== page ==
Berlin’s Paul Kalkbrenner is a unique international talent. In fact, with seven studio albums and more than 2.3 million Facebook fans, he is one of techno’s biggest superstars. In a time where the big drops of EDM (Electronic Dance Music) and cake-throwing DJs seem to reign supreme, Paul Kalkbrenner is keeping his cool. He trusts on his remarkable talent as a producer and live act—no added artificial flashiness needed. He can rave with the best of them, and raise his arms to full dancefloor delirium, but his head will never spin right off.
Paul Kalkbrenner’s demanding compositions are full of energy; they exist to take listeners away from the everyday, from the weekly grind, into rapture—into art, ecstasy, absurdity friendship, hope and love.
Just 12 years old when the Berlin Wall fell in 1989, Kalkbrenner watched as East Berlin became an anarchic playground for a previously oppressed generation, recently freed from an overbearing state. Techno music became a way of expression and for many, Paul included, the soundtrack of Germany’s reunification. In the autumn of 1992, together with his friend Sascha Funke, he started DJing at local youth clubs. Very quickly Paul and Sascha were either DJing or obsessively collecting records as electronic dance music’s first tidal wave spilled over dance floors in Berlin’s soon-to-be legendary clubs Tresor, Planet, Walfisch and e-werk.
At 18, he took a job at German television, spending his days sitting and editing suites watching as staid German political parties held national conferences. This would make him enough money to buy equipment to produce his own tracks. As much fun as DJing was, Paul wanted to play his own music live.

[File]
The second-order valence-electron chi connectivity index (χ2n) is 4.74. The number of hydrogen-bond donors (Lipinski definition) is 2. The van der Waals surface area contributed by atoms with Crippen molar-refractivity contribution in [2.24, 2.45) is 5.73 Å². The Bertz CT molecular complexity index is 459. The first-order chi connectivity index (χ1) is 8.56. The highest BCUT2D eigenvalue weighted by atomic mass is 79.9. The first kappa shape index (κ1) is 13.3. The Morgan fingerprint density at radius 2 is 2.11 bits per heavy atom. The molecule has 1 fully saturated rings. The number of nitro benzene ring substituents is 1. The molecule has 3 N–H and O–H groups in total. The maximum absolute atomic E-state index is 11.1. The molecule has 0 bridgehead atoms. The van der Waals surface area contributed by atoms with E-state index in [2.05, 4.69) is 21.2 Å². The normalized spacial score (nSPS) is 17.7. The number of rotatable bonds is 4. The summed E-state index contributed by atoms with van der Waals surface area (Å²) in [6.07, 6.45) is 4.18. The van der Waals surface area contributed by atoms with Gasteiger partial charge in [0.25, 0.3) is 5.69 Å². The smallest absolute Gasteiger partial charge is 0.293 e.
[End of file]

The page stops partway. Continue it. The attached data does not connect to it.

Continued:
His first tracks were released on Ellen Allien’s newly founded Bpitch Control label in 1999. In contrast to the darker, monotone sounds that characterized techno at the time, Paul’s music was more melodic and enriched with a warm, dubby feel. After a number of 12″ singles, Paul realised he was better suited producing albums. In 2000, he released ‘Superimpose’, followed by ‘Zeit’ one year later. His third album, ‘Self’ from 2004, resonated beyond the dancefloor and took the cinematic quality of his music to new heights—an indication of what was to come next.
In 2004, Berlin-based film director and self-confessed Kalkbrenner fan, Hannes Stoehr, got in touch with Paul. He was planning to make a movie about an electronic musician in Berlin’s techno scene and wanted Paul to produce the soundtrack. As the script for the film developed, Hannes suggested Paul might be perfect in the starring role.
Together with his old friend Sascha Funke, he moved to Aix en Provence for six months. There, far away from Berlin’s dreary winter, Paul produced some of his most diverse and mature compositions yet, which would later make up the soundtrack for ‘Berlin Calling’. He started shooting the movie upon his return to Berlin, with the result being an unconventional but outstanding performance. Somewhere between Paul Kalkbrenner and his character Ickarus, an intimate dialogue developed between actor and audience.